Throughout history, various civilizations and nations have pitted themselves against each other and engaged in war. The human cost of war can be truly devastating and can result in a huge loss of life – in World War I, for example, an estimated 16 million people were killed, and in World War II, anywhere between 50 to 85 million people lost their lives. Aside from the tragic human loss, war also greatly affects a nation’s economy. This article looks at what this entails and how war can both positively and negatively impact the economy of a whole country:
For the most part, war results in a negative impact on a countries economy but this depends largely on the type and scale of the war in question. Full-scale war or “total war” as was seen in WW2 has the greatest impact on a countries economy whereas lesser conflicts such as the Gulf War do not put as much strain on the home nation. The following are some of the main negative consequences to an economy that war presents:
Reduced working population
When war is declared, countries often increase the size of their military and may even introduce conscription. This can, in turn, reduce the actual working population of a country – citizens instead of working in industry to support the war will head off for training and onto the frontlines.
Damage to buildings and infrastructure
During WW2, the damage and destruction of many magnificent European cities was unimaginable. Whole cities were leveled and precious buildings obliterated. In modern wars, we have seen much the same happen – in Syria, Iraq, and Afghanistan for example much infrastructure has been damaged by air attacks and open warfare. This damage takes a great time (and cost) to repair and some cities may never recover.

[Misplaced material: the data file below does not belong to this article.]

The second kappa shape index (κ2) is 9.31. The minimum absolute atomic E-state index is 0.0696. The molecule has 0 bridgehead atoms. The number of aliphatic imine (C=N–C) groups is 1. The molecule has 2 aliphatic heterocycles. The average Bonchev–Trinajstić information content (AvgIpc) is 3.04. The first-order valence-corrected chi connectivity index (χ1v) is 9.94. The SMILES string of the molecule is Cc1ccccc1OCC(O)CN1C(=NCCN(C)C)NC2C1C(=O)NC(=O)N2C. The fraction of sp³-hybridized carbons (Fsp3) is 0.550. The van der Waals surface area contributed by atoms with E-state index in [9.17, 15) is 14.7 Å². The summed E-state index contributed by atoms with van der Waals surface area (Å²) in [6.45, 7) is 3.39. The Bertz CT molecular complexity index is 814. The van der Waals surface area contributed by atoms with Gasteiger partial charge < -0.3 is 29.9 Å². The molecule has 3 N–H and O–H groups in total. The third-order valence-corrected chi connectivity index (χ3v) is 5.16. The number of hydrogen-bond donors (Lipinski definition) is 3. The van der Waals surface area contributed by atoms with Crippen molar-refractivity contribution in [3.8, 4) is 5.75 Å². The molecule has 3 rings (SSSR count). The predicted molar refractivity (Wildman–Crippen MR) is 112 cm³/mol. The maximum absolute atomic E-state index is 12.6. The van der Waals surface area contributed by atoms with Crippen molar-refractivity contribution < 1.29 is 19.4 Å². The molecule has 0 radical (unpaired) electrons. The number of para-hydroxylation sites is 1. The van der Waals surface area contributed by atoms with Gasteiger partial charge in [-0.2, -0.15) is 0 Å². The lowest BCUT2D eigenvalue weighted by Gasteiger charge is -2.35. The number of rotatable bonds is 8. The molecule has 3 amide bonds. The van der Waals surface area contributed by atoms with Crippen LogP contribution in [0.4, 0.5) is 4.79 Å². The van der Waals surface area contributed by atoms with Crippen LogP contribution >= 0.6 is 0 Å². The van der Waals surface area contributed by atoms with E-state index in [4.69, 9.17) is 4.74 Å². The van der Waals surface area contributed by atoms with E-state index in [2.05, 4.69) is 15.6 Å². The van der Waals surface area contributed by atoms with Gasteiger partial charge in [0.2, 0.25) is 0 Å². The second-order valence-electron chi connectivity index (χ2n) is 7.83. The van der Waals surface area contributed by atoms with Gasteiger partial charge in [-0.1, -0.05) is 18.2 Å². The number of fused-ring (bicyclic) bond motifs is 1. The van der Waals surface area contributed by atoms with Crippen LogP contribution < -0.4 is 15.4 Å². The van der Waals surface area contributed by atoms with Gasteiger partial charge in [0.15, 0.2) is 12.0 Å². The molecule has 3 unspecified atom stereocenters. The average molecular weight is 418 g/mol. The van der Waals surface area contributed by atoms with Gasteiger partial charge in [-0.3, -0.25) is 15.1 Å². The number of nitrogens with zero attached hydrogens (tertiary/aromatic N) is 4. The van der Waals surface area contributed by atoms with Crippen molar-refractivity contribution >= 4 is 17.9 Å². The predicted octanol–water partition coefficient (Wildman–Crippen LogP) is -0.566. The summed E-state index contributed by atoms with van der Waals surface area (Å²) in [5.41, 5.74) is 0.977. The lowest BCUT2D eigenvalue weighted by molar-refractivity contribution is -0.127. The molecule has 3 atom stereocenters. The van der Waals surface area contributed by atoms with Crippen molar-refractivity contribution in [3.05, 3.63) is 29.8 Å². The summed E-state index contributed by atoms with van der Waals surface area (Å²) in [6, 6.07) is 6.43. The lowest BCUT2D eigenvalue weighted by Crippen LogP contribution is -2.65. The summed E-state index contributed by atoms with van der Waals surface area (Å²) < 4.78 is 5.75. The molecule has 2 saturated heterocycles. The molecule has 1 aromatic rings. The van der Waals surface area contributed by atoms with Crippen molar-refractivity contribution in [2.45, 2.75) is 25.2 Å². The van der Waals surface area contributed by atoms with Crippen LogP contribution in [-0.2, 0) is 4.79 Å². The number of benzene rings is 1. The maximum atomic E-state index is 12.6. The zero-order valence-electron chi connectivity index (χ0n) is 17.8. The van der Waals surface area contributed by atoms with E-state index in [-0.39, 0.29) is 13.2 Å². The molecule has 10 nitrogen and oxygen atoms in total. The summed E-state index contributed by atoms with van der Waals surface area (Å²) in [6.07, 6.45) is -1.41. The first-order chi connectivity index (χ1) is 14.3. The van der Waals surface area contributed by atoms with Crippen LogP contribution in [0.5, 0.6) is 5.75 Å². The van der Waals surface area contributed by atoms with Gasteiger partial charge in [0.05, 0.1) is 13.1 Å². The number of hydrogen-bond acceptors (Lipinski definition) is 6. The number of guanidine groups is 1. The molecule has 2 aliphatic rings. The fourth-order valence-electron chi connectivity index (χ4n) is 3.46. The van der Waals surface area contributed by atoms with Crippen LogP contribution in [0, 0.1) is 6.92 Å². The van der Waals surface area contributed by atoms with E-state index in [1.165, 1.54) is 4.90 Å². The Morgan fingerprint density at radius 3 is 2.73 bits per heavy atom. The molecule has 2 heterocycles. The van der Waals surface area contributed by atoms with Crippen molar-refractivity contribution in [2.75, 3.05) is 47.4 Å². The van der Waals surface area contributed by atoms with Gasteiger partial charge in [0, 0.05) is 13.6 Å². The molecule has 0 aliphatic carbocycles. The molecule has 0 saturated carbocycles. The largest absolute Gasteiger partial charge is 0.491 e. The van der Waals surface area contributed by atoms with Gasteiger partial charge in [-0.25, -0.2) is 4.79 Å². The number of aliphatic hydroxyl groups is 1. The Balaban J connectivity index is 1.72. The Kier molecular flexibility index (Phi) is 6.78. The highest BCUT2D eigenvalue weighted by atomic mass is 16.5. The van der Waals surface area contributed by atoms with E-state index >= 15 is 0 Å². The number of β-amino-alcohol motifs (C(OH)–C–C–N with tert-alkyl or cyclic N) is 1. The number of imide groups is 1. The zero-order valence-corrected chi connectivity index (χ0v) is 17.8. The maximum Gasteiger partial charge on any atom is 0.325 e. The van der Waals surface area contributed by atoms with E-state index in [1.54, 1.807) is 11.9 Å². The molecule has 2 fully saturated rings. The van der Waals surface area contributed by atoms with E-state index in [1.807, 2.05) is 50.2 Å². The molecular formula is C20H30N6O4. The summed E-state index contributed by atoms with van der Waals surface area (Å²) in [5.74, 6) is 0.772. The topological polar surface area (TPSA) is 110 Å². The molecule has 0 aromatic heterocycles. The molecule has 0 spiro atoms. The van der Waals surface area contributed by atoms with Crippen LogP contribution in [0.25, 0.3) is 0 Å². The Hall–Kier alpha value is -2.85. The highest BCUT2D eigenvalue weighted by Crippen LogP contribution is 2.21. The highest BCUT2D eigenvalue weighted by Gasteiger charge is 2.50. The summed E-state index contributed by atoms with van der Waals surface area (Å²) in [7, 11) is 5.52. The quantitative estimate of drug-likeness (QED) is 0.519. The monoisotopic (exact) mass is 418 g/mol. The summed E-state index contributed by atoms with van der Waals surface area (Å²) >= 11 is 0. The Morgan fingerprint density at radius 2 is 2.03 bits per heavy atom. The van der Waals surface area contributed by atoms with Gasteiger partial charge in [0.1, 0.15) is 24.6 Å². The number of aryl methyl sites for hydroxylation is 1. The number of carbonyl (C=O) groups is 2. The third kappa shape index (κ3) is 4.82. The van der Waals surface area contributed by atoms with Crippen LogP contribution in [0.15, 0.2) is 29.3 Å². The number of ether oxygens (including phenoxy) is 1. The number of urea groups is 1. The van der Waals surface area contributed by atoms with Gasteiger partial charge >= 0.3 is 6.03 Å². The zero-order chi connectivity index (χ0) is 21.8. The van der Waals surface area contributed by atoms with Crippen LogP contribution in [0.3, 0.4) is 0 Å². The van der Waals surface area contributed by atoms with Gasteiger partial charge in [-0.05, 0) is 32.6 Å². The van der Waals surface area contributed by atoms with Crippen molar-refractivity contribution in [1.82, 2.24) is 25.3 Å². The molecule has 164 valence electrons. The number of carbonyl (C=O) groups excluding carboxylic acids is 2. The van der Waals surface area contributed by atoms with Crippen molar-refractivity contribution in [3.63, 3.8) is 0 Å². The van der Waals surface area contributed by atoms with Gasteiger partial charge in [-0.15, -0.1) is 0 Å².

Increased national debt and inflation
Again depending on the severity of the war, a country may have to push all their resources into the production of arms and equipment and increase spending vastly. This can lead to untold amounts of national debt that a country has to pay off for decades to come. Furthermore, if a country has to print money, or increase spending, it can result in hyperinflation with even basic items such as bread and milk costing way above the usual price.
Although war is indeed detrimental to an economy, for the most part, there are several positives that can arise from such a situation:
Increased employment opportunity
Firstly, war often creates greater employment opportunities. Despite the fact that more people may be drafted into military service, the remaining population will have a wider range of jobs to occupy. Furthermore, industry and manufacturing jobs will often arise due to the increase in military expenditure.
Creation of new innovations and technology
War always invites the creation of new technology. Opposing nations will develop new technologies to help their war effort and in turn, once the war has subsided, these technologies can be put to better use. Military developments can often have a practical use such as modes of transport, power sources, and improved manufacturing techniques.
As you can see, war really does have a huge effect on a countries economy both for better and for worse. It is important to understand that how great the effect is, depends entirely on the scale of the war.